The area surrounding Willie Mae’s is definitely a little bit more depressed than the touristy French Quarter or Garden District. The neighborhood was hit hard by Katrina, and volunteers actually helped rebuild the restaurant which had been completely destroyed. I don’t know what it was like pre-Katrina, but it looked to us like a charming old school luncheonette located in a white house on a corner of a mostly residential neighborhood.

The unassuming white building that houses Willie Mae's

The unassuming white building where Willie Mae’s Scotch House is located

The restaurant opens at 11 and we got there around 11:30 so I was worried that we would have to wait in line or deal with the lunch rush. Fortunately we got there just in time and were seated immediately, though the place was full the entire time we were there. We knew that we were ordering fried chicken but we debated for a bit whether we should get two orders of fried chicken, or if we should just get one order and try something else from the menu. Since three pieces of chicken come to an order, it was easy for us to share a plate and get something different as well. We opted for the country fried pork chop, which is coated in batter and then fried. The crust is more tempura-like than the fried chicken’s coating. It was not as crispy but was well seasoned, and the pork chop inside was still juicy and tender.

Country fried pork chop

Country fried pork chop

We got to pick a side dish with the pork chop and opted for red beans. The side portion turned out to be a huge bowl of soupy beans served with a mound of rice. I don’t think I’ve ever eaten red beans before and therefore have no basis for comparison, but I thought these were fantastic. Simple but well seasoned, flavorful, and perfectly balanced with the rice, I couldn’t stop eating it. I’ll need to see if I can find a recipe somewhere!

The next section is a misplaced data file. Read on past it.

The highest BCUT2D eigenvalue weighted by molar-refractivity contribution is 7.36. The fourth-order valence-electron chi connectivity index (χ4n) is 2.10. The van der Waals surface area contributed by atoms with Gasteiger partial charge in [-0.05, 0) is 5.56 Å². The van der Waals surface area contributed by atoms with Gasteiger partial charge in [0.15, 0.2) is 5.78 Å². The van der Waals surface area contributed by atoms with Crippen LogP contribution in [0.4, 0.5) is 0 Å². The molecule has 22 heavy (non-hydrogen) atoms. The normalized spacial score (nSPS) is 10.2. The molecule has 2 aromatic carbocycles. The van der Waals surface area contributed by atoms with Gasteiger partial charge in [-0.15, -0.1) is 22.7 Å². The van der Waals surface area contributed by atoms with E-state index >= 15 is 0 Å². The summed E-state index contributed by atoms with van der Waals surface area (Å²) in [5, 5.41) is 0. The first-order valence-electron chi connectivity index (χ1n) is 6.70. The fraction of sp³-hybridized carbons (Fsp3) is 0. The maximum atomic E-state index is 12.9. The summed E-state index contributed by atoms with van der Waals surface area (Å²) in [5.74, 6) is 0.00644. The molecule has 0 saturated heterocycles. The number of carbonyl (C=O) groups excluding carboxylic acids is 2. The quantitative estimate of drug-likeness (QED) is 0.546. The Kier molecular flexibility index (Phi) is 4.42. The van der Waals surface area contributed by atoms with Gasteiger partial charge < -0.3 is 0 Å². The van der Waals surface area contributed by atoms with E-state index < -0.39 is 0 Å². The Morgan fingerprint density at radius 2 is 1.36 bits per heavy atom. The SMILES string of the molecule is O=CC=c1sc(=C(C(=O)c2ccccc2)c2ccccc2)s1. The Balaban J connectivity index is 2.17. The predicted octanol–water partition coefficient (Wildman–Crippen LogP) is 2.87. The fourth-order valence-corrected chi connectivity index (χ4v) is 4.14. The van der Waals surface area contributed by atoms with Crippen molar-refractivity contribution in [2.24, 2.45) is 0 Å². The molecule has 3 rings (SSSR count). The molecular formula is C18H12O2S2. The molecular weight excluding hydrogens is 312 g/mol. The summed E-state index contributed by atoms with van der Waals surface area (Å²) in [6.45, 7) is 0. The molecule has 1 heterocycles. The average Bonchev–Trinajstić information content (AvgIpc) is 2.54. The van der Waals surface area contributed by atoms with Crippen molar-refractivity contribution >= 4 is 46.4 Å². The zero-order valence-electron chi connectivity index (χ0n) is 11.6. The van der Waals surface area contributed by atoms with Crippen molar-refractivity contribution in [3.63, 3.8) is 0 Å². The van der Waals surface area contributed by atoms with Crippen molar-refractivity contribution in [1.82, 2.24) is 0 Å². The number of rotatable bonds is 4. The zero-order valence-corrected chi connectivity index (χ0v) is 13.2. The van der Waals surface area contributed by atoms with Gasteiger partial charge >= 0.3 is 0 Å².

Red beans and rice

Red beans and rice

But back to the main event: the fried chicken. Just to preface, I am by no means a fried chicken connoisseur. Any fried chicken craving that I have is easily satisfied by a run to the nearest KFC, and I’m just as happy eating the prefabricated, commercial grade sludge that passes for frozen chicken fingers. “Upscale” restaurant fried chicken has been pretty hyped this year, and I usually don’t buy into that. Why should I pay ~$15 for two or three pieces of fried chicken when the same amount can get me a 6-piece bucket plus biscuits and sides? Well, if all of these restaurant fried chickens are like Willie Mae’s, then I’ve been missing out. It is unbelievably good and definitely the best I’ve ever had. And at $10 for three pieces with one side plus a vegetable, it’s a bargain. The chicken is perfectly fried to a deep brown color, and the crust is feather light and not greasy in the slightest. It shattered spectacularly when I bit into my piece (I took the thigh while Josh ate the breast; we split the wing), and was well seasoned. J loved eating all the fragments of crust that came off the chicken and couldn’t get enough of them. The chicken itself was also super juicy and flavorful throughout, like it had been brined. I like dark meat because it’s usually more tender and less prone to drying out, but I took a bite of the breast and was just as pleased with the juiciness and flavor.

Fried chicken with macaroni and cheese and peas

Fried chicken with macaroni and cheese and peas